Mitchell Joannes: 1848-1931Posted November 3, 2020
You’ve heard the old expression, “From Rags to Riches,” describing someone who came from a humble beginning to acquiring great wealth. My family story is a rags to riches story. I’m one of the Joannes brothers…Mitchell.
My father and mother along with my 7 siblings and I emigrated here from Belgium in 1856, poor, but with the intention to own land, farm and better ourselves. Unfortunately, within the first year, my father fell through the ice on the Fox River and drowned, leaving my mother to fend for herself and her 8 children.
We older boys, Charles (14), William (13), myself (10), and Thomas (9) left home to work and earn money doing various jobs…farm hand, clerking, etc. By the time we were in our early to mid twenties, we decided collectively we had learned many skills and could apply those skills to a business. So we opened a retail grocery business. Surviving the crash of 1873, our business grew and by 1884 we were a major wholesale business servicing retailers, not only in Green Bay, but throughout the midwest. Our location on Washington St. was ideal for shipping by rail, road and ship. I remained President of the Joannes Brothers Co. until 1923 when my son, Harold, took the reins. By then my brothers were retired too. Even though I retired, I still maintained an interest and presence at the company.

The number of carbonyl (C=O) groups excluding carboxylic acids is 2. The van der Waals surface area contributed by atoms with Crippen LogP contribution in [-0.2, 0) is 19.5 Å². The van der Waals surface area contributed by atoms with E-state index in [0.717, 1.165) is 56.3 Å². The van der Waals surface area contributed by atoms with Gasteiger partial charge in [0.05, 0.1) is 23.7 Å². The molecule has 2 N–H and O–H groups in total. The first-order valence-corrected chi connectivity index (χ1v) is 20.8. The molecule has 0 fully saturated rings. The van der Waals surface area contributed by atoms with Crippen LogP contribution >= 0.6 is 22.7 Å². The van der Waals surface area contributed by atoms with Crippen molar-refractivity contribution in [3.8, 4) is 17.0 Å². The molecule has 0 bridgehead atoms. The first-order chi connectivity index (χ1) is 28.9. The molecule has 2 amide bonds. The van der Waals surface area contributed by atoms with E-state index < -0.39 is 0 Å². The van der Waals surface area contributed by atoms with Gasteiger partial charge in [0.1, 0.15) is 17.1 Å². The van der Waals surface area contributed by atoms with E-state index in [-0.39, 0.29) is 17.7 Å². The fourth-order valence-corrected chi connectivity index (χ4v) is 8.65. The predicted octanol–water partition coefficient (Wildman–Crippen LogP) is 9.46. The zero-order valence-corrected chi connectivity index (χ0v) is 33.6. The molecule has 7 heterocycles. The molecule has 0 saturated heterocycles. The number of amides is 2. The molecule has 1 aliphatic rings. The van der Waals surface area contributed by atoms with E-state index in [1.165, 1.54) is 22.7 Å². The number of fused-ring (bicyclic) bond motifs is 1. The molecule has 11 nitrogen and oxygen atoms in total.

As I accumulated wealth, I felt an obligation to the Green Bay community and served as director of Citizens National Bank, the Green Bay Water Works, the Green Bay Planing Mill and the Green Bay Pickle Factory. I was also an alderman on the city council. My greatest joy was being one of the original contributors to the Green Bay YMCA. In 1923 we initiated a campaign to raise money for a YMCA to be built on the corner of Pine and Jefferson streets. I pledged $50,000 towards the $425,000 needed. I felt so strongly that the city needed a place for boys and young men to go rather than saloons that I was willing to invest time and money to such a worthy organization. Thomas, Charles and I also donated about 40 acres of land to the city to be used for a park. I understand that park is still used today.
My “Rags to Riches” story ended in December of 1931. I had been ill for about a year, critically the last 6 weeks of my life. I passed with my children at my side.